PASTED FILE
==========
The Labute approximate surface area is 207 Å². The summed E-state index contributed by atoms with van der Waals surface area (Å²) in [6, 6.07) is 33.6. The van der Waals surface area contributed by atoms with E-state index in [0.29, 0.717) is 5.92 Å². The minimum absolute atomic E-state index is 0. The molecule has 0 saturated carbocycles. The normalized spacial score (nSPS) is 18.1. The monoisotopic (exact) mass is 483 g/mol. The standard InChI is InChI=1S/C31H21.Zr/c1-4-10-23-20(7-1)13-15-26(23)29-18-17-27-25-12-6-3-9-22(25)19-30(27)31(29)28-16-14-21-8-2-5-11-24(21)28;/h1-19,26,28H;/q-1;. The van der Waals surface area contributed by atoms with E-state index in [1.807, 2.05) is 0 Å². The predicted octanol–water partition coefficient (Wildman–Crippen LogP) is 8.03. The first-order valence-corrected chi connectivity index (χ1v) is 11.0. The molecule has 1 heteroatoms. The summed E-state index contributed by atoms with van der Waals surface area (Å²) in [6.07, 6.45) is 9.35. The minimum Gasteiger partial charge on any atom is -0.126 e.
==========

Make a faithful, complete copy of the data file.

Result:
The Labute approximate surface area is 207 Å². The summed E-state index contributed by atoms with van der Waals surface area (Å²) in [6, 6.07) is 33.6. The van der Waals surface area contributed by atoms with E-state index in [0.29, 0.717) is 5.92 Å². The minimum absolute atomic E-state index is 0. The molecule has 0 saturated carbocycles. The normalized spacial score (nSPS) is 18.1. The monoisotopic (exact) mass is 483 g/mol. The standard InChI is InChI=1S/C31H21.Zr/c1-4-10-23-20(7-1)13-15-26(23)29-18-17-27-25-12-6-3-9-22(25)19-30(27)31(29)28-16-14-21-8-2-5-11-24(21)28;/h1-19,26,28H;/q-1;. The van der Waals surface area contributed by atoms with E-state index in [1.807, 2.05) is 0 Å². The predicted octanol–water partition coefficient (Wildman–Crippen LogP) is 8.03. The first-order valence-corrected chi connectivity index (χ1v) is 11.0. The molecule has 1 heteroatoms. The summed E-state index contributed by atoms with van der Waals surface area (Å²) in [6.07, 6.45) is 9.35. The minimum Gasteiger partial charge on any atom is -0.126 e.